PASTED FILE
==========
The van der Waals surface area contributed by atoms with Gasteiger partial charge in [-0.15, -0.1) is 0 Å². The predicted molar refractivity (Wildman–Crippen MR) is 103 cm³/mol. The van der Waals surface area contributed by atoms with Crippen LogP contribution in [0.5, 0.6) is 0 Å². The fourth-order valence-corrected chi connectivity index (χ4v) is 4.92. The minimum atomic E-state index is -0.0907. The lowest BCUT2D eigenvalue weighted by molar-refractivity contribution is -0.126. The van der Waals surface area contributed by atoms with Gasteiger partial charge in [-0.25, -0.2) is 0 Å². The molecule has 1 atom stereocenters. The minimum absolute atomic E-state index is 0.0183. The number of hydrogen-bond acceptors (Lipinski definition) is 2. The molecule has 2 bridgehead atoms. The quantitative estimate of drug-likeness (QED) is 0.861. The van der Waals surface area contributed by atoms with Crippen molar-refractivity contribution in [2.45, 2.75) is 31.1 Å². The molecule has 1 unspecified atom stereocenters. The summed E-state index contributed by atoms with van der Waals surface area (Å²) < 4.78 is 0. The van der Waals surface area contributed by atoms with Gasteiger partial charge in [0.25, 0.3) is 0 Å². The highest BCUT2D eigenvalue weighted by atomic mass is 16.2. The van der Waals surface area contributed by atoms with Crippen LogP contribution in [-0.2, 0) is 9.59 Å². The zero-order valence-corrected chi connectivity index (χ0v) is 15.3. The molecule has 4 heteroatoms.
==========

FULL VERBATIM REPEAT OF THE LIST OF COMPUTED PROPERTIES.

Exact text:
The van der Waals surface area contributed by atoms with Gasteiger partial charge in [-0.15, -0.1) is 0 Å². The predicted molar refractivity (Wildman–Crippen MR) is 103 cm³/mol. The van der Waals surface area contributed by atoms with Crippen LogP contribution in [0.5, 0.6) is 0 Å². The fourth-order valence-corrected chi connectivity index (χ4v) is 4.92. The minimum atomic E-state index is -0.0907. The lowest BCUT2D eigenvalue weighted by molar-refractivity contribution is -0.126. The van der Waals surface area contributed by atoms with Gasteiger partial charge in [-0.25, -0.2) is 0 Å². The molecule has 1 atom stereocenters. The minimum absolute atomic E-state index is 0.0183. The number of hydrogen-bond acceptors (Lipinski definition) is 2. The molecule has 2 bridgehead atoms. The quantitative estimate of drug-likeness (QED) is 0.861. The van der Waals surface area contributed by atoms with Crippen molar-refractivity contribution in [2.45, 2.75) is 31.1 Å². The molecule has 1 unspecified atom stereocenters. The summed E-state index contributed by atoms with van der Waals surface area (Å²) < 4.78 is 0. The van der Waals surface area contributed by atoms with Gasteiger partial charge in [0.25, 0.3) is 0 Å². The highest BCUT2D eigenvalue weighted by atomic mass is 16.2. The van der Waals surface area contributed by atoms with Crippen LogP contribution in [-0.2, 0) is 9.59 Å². The zero-order valence-corrected chi connectivity index (χ0v) is 15.3. The molecule has 4 heteroatoms.